Leading Lincolnshire county councillors have supported plans to increase council tax by 4.95%, blaming a drop in government funding for the move.
Lincolnshire County Council’s Executive backed the budget plans which will also include savings of £23 million and using just over £14 million of the authority’s reserves at a meeting on Tuesday, February 6.
The proposals will now go before Full Council later this month for final approval.
The planned 4.95% rise includes a general 2.95% council tax increase, which is just under the 3% maximum before the council would have to hold a referendum.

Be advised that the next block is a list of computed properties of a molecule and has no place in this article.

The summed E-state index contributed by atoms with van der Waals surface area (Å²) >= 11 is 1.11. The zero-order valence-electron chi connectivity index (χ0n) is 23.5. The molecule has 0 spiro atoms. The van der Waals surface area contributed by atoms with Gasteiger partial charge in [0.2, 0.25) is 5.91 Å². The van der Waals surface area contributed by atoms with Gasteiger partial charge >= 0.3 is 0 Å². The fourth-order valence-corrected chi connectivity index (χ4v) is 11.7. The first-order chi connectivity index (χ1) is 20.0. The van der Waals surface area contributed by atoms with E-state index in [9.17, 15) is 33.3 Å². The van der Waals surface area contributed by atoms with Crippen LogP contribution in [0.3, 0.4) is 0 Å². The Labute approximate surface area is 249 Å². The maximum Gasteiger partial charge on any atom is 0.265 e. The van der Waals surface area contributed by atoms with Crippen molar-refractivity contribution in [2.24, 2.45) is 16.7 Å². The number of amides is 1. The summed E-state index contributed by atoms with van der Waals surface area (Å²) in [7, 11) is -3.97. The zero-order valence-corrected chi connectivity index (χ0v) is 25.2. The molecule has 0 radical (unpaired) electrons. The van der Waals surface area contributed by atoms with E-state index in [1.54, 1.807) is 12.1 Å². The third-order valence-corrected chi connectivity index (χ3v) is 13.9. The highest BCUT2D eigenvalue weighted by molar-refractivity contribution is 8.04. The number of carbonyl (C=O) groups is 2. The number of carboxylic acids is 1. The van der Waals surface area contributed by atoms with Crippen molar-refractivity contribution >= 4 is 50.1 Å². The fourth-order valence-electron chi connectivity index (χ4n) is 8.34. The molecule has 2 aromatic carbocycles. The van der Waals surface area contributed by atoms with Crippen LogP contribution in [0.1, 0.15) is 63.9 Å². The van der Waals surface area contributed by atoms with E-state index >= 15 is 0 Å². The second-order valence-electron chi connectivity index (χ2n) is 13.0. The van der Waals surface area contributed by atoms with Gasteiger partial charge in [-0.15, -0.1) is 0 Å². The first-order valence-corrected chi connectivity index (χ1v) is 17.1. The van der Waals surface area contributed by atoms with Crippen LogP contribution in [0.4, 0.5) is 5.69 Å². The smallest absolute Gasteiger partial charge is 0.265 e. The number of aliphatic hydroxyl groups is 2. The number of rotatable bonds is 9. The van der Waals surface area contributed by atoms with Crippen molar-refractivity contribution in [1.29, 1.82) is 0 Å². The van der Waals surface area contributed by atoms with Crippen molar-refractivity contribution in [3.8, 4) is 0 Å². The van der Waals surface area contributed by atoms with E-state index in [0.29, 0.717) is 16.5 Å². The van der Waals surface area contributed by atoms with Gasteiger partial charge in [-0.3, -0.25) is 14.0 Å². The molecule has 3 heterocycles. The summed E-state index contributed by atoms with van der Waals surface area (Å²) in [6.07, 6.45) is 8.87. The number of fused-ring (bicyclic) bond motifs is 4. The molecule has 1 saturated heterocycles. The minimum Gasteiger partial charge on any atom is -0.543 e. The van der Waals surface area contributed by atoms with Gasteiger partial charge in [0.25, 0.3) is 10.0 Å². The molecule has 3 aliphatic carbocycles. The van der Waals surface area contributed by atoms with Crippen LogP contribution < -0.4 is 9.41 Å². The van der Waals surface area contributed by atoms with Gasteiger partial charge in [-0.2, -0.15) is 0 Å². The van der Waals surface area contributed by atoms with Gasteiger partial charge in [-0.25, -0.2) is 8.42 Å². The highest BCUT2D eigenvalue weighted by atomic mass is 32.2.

Lincolnshire County Council is also able to add a further 2% to the council tax bills to cover its responsibilities in delivering adult social care.
Band D properties will be asked to pay around £58 more a year, increasing from £1,173.42 to £1,231.47.
Despite this substantial tax hike, figures from the County Councils Network have shown that the county council will only raise £2.5 million from the extra 1% on council tax.
This is nowhere near enough to offset a reduction of £11.2 million in its core funding in 2018-19.
Councillor Martin Hill acknowledged that critics would characterise the budget proposals as ‘pay more, get less’, but said the proposals were necessary because the council’s income was reducing and demand on services increasing.
He said: “The bottom line is that we’ve got increased demand and we’re getting reduced income to deal with that increased demand.
“We’ve got to make up the balance by using reserves and unfortunately increasing the council tax.
“Our council tax will still be one of the lowest in the country even after this increase.”